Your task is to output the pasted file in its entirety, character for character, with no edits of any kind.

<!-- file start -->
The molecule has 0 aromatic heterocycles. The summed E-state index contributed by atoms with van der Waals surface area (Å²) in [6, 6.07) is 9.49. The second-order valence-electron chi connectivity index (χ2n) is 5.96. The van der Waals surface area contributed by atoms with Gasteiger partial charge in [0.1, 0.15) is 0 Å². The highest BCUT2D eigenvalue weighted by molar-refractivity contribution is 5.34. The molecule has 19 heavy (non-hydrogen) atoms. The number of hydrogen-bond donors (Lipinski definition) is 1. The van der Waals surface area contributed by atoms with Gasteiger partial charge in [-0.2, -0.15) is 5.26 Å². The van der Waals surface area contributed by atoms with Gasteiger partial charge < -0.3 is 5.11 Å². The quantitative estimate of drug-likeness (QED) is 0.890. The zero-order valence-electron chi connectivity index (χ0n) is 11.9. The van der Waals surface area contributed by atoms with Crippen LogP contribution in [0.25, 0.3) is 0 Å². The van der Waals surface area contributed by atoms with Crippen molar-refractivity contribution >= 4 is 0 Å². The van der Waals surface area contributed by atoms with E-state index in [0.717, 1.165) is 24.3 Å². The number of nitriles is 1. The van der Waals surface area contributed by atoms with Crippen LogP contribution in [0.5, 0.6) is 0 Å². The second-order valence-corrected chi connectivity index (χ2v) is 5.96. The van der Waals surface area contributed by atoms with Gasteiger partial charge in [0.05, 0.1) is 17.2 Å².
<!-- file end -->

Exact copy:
The molecule has 0 aromatic heterocycles. The summed E-state index contributed by atoms with van der Waals surface area (Å²) in [6, 6.07) is 9.49. The second-order valence-electron chi connectivity index (χ2n) is 5.96. The van der Waals surface area contributed by atoms with Gasteiger partial charge in [0.1, 0.15) is 0 Å². The highest BCUT2D eigenvalue weighted by molar-refractivity contribution is 5.34. The molecule has 19 heavy (non-hydrogen) atoms. The number of hydrogen-bond donors (Lipinski definition) is 1. The van der Waals surface area contributed by atoms with Gasteiger partial charge in [-0.2, -0.15) is 5.26 Å². The van der Waals surface area contributed by atoms with Gasteiger partial charge < -0.3 is 5.11 Å². The quantitative estimate of drug-likeness (QED) is 0.890. The zero-order valence-electron chi connectivity index (χ0n) is 11.9. The van der Waals surface area contributed by atoms with Crippen LogP contribution in [0.25, 0.3) is 0 Å². The van der Waals surface area contributed by atoms with Crippen molar-refractivity contribution >= 4 is 0 Å². The van der Waals surface area contributed by atoms with E-state index in [0.717, 1.165) is 24.3 Å². The number of nitriles is 1. The van der Waals surface area contributed by atoms with Crippen LogP contribution in [0.5, 0.6) is 0 Å². The second-order valence-corrected chi connectivity index (χ2v) is 5.96. The van der Waals surface area contributed by atoms with Gasteiger partial charge in [0.05, 0.1) is 17.2 Å².